Keeping eagle eye on tensions between Russia and Ukraine  

Keeping eagle eye on tensions between Russia and Ukraine  

A Ukrainian soldier at the line of separation from pro-Russian rebels, Donetsk region, Ukraine. US president Joe Biden has warned Russia's Vladimir Putin that the US could impose new sanctions against Russia if it takes further military action against Ukraine. Picture: AP Photo/Andriy Dubchak

In 1898, the Skibbereen Eagle famously cast its eye on the emperor of Russia. Ever since, Russian ambassadors to Ireland avidly read Cork-based titles, just in case the eagle rises again from the ashes, to hover over the Kremlin. The eagle, or rather the double-headed eagle, is also the oldest emblem of Russia.

Back in September, when this paper published my article critical of Russia's pressure on the Baltic states, the Russian eagle rose to defend the 'Motherland'. The offending article, which drew the Russian ambassador's ire, focussed on just one aspect of the current tensions between EU/NATO and Russia: The relationship between Russia and the Baltic states. Other articles of mine touched on the situation in eastern Ukraine, Crimea, and Belarus. Elsewhere, I have mentioned Swedish defence assessments of Russian military exercises in the Baltic Sea area, along the Arctic Circle, and down the northeast Atlantic coastline, past Belmullet. The naval service has confirmed the recent presence of Russian ships off the Mayo coastline in the area where transatlantic cables are at their shallowest, and consequently most vulnerable. One snip and bye-bye internet.

The tensions are historical. The question is, how far back in history are we prepared to go? In 1898, the year of the Skibbereen Eagle's famous headline, Finland, the Baltic States, Poland, Belarus, Ukraine, Crimea, and Georgia were all part of the Russian empire. Russian president Vladimir Putin goes back much further. In his essay, 'On the historical unity of Russians and Ukrainians', which was published on July 12 last, he draws on a wider and much older historical perspective. His concept of the oneness of the Russian and Ukrainian peoples is the key to understanding Putin's thinking on present Russo-Ukrainian relations.

However, if we were to consider that Ukraine should reunite with Russia on the basis of historical and cultural ties alone, we would open a Pandora box of biblical proportions. Where would it end? We Irish learned the hard way that the study of history is essential to understanding tAhe present, but should never be the template to decide our future.

In his essay, Putin did not make a distinction between the eastern parts of Ukraine (the Donbas region, where there is an ethnic Russian majority) and the rest of Ukraine. Since Ukraine is now an independent nation, whose independence is recognised by the UN, the only legal basis for changing its status is by the will of its people. Some commentators have suggested splitting the country in two. There is, however, no Ukrainian national consensus behind this proposal.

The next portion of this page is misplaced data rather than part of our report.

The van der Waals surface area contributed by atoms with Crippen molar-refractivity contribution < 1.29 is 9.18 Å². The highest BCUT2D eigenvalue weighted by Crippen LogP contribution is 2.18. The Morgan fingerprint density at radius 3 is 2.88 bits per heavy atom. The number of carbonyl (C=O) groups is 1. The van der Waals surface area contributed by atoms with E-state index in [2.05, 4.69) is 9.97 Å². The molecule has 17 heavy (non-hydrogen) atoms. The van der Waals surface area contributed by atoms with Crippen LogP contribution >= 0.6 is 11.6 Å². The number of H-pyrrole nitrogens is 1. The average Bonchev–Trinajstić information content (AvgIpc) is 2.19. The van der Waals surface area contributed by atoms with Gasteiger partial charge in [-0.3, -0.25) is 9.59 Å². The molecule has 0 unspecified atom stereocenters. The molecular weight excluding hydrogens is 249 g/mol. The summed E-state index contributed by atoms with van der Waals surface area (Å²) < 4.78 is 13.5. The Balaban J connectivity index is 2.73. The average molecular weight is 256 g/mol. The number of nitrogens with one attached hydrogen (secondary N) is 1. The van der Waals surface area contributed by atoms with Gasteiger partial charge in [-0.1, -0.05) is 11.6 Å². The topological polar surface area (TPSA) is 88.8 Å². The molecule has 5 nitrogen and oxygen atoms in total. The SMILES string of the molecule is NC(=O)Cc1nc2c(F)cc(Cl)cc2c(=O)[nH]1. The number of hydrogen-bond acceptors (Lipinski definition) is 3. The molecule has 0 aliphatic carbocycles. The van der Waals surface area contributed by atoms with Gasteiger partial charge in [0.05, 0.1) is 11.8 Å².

Putin has been criticised for issuing Russian passports to the population of the Donbas region and for welcoming the separatist leaders in Donetsk and Luhansk into the United Russia Party. Sounds familiar? Sure, the Irish government have been doing the same for years in Northern Ireland!

The red line, of course, is that the changing of international borders by force, or coercion, is no longer acceptable. In establishing the United Nations, the international community has committed itself to the rule of law in resolving territorial disputes. The right of self-determination of peoples is also enshrined in the UN Charter. From time to time, Putin raises the issue of spheres of influence. However, this concept, which became popular during and after the Second World War, has no moral or legal basis.

Ukraine has the moral support of the EU and NATO, but not sufficient practical support to ensure its national integrity or ultimate independence. Ukraine is not a member of NATO, and NATO is not obliged under a mutual defence treaty to come to its aid. The US has given military assistance by way of technical support and equipment since the 2014 war started. This aid has boosted Ukrainian defence, but is not enough to restore its control over eastern Ukraine or even to eject the Russians from Crimea. In particular, the US will not give the Ukrainians enough Javelin anti-tank missiles to negate the threat of Russian armour completely. These missiles, which are also in service with the Irish UNIFIL contingent in Lebanon, have a range of 2.5km, and could be decisive if there is a Russian intervention in Ukraine over the coming months.

Nor have EU sanctions succeeded in getting the Russians to withdraw to the internationally recognised border. As the EU is increasing its dependency on Russian gas, it is not in a good position to be imposing anything other than limited sanctions on Russia.

From Skibbereen to Sevastopol, from Cork South Central to Gorky Central Park, the world has suddenly become a more dangerous place.

  • Colonel Dorcha Lee (retd), defence analyst

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